Momentus Speed Hitter: Baseball Rebellion Product Review

Written By: JK Whited

Baseball Rebellion Product Review:
Momentus Speed Hitter

You've seen it before in your training facility, maybe you have seen the commercial, or perhaps you own it. The Momentus Speed Hitter is a relatively well known hitting product now and can be seen time and time again in baseball and softball training facilities. The question about any product has to be, is it any good?

Here is the commercial for the Speed Hitter if you have not seen it.  From this you can formulate your opinions.

After watching this instructional video for the Speed Hitter, the answer would be an easy NO. Everything about how the players and coach use this product is backwards from what really makes great hitters great. The movements and the ideas that are being taught here are a sure way to limit any baseball or softball player, keeping them from their full potential.

The Speed Hitter itself however, is actually a really great hitting product if used the right way.  In the following videos, I will first demonstrate how the information backing this hitting product is incorrect and why it can hurt most players ability to hit the ball harder and more consistently. Then I will then discuss how the product itself can be used to help a player feel where acceleration should actually come from, and how the barrel gets into the hitting zone.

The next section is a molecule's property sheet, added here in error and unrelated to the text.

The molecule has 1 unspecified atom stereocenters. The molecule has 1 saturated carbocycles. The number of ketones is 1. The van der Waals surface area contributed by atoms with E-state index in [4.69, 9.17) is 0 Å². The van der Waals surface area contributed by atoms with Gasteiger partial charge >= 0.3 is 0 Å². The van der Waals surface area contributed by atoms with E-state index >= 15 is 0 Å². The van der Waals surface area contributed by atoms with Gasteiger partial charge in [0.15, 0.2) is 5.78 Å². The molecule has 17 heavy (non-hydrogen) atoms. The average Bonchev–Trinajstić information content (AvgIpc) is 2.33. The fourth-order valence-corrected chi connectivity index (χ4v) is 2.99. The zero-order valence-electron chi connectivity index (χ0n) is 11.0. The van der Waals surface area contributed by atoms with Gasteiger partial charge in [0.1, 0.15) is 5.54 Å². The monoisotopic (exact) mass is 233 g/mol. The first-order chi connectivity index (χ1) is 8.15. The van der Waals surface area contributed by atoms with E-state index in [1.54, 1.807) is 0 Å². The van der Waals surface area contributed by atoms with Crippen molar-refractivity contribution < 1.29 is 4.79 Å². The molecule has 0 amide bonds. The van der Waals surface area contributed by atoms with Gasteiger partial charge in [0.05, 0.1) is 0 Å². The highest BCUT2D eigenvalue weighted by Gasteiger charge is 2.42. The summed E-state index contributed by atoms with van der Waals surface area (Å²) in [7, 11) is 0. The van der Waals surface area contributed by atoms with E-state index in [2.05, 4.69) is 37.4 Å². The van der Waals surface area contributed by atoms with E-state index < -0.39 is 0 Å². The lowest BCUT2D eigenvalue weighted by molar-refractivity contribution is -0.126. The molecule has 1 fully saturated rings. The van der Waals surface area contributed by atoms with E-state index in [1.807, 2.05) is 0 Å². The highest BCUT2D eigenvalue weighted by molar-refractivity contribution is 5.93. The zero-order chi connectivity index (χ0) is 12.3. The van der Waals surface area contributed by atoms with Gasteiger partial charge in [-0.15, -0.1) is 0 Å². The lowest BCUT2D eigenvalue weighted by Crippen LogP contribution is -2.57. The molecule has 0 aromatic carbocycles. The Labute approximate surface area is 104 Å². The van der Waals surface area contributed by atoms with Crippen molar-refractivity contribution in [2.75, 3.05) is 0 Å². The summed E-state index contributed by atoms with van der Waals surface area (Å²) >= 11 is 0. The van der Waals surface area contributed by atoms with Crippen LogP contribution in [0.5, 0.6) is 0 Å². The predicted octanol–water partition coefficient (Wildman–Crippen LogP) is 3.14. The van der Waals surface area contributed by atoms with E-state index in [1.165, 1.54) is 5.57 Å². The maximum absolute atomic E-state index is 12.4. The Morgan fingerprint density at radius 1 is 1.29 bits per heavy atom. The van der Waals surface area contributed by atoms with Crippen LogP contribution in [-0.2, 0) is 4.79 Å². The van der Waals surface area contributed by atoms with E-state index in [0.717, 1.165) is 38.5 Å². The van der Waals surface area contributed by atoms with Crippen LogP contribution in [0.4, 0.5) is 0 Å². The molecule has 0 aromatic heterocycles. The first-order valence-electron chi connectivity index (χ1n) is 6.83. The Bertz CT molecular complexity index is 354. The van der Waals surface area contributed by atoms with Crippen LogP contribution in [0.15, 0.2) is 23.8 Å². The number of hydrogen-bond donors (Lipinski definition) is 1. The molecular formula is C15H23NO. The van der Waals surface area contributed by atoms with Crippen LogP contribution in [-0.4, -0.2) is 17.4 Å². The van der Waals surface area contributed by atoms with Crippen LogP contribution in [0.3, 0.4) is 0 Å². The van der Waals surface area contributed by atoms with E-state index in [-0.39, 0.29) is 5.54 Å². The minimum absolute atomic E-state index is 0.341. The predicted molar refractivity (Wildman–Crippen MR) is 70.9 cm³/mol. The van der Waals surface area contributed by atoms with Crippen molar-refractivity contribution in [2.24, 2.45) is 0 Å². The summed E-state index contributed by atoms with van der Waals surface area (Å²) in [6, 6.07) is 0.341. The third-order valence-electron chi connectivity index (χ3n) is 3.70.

Speed Hitter: The Bad

Speed Hitter: The Good


Speed Hitter: How To Use It


I hope that you enjoyed watching my hitting product review of The Momentus Speed Hitter.  I think that this hitting product can really help teach both baseball and softball hitters how to start proper barrel acceleration, if used the right way.  If you have any questions about these videos or would like to me to review another product, please comment below!


- JK Whited, Baseball Rebellion Hitting Instructor

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15 thoughts on "Momentus Speed Hitter: Baseball Rebellion Product Review"

  1. Josh antinozzi says:

    This is one of, if not the best hitting videos I’ve ever seen, and I have watched a ton. I only wish someone had taught me deep barrel acceleration when I was playing.Look forward to working with you guys soon.

    1. jkhittingrebel says:


      Thank you for the kind words. Always appreciated!

      -JK Whited

  2. NJBaseball says:

    Hi JK
    Great product review and accompanying video. As always grea info. I’d appreciate your insights on the following products:. Rope Bat, Total Control Balls and Heavy Swing Bats. Thanks in advance

    1. jkhittingrebel says:


      Thanks for the comment. I will most likely be doing more of these reviews that will include some of these products. The ones not reviewing I will get back to you on once I read more about them. Stay tuned for the other reviews!

  3. Greg says:

    What are your thoughts on using this tool along with bands and lean drill? Of course you would probably have to stop at the contact position in the first video you did. If you like the idea maybe you could do a video.


    1. jkhittingrebel says:


      Don’t see why not. Every hitter is different in how they feel certain movements. If it works, it works. Thanks for reading!